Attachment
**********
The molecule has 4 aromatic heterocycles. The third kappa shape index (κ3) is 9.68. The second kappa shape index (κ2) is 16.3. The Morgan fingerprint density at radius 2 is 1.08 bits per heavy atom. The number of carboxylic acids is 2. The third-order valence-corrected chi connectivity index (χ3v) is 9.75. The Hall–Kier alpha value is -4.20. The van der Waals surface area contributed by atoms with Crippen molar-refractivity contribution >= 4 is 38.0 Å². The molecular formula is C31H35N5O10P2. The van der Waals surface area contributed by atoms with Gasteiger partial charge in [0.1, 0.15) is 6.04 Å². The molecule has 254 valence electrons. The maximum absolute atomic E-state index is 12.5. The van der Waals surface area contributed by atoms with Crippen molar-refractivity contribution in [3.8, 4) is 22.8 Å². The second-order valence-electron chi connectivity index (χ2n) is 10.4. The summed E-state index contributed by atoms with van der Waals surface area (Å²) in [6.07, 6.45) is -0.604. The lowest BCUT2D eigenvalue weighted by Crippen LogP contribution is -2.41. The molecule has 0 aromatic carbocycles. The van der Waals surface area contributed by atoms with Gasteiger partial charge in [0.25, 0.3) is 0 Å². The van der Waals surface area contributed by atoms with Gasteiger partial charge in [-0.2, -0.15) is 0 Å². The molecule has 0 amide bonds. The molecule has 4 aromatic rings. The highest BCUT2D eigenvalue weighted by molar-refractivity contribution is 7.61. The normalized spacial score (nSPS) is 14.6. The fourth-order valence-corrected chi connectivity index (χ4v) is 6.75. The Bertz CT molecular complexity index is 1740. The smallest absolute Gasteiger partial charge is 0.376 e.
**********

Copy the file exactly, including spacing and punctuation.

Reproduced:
The molecule has 4 aromatic heterocycles. The third kappa shape index (κ3) is 9.68. The second kappa shape index (κ2) is 16.3. The Morgan fingerprint density at radius 2 is 1.08 bits per heavy atom. The number of carboxylic acids is 2. The third-order valence-corrected chi connectivity index (χ3v) is 9.75. The Hall–Kier alpha value is -4.20. The van der Waals surface area contributed by atoms with Crippen molar-refractivity contribution >= 4 is 38.0 Å². The molecular formula is C31H35N5O10P2. The van der Waals surface area contributed by atoms with Gasteiger partial charge in [0.1, 0.15) is 6.04 Å². The molecule has 254 valence electrons. The maximum absolute atomic E-state index is 12.5. The van der Waals surface area contributed by atoms with Crippen molar-refractivity contribution in [3.8, 4) is 22.8 Å². The second-order valence-electron chi connectivity index (χ2n) is 10.4. The summed E-state index contributed by atoms with van der Waals surface area (Å²) in [6.07, 6.45) is -0.604. The lowest BCUT2D eigenvalue weighted by Crippen LogP contribution is -2.41. The molecule has 0 aromatic carbocycles. The van der Waals surface area contributed by atoms with Gasteiger partial charge in [0.25, 0.3) is 0 Å². The van der Waals surface area contributed by atoms with Gasteiger partial charge in [-0.2, -0.15) is 0 Å². The molecule has 0 amide bonds. The molecule has 4 aromatic rings. The highest BCUT2D eigenvalue weighted by molar-refractivity contribution is 7.61. The normalized spacial score (nSPS) is 14.6. The fourth-order valence-corrected chi connectivity index (χ4v) is 6.75. The Bertz CT molecular complexity index is 1740. The smallest absolute Gasteiger partial charge is 0.376 e.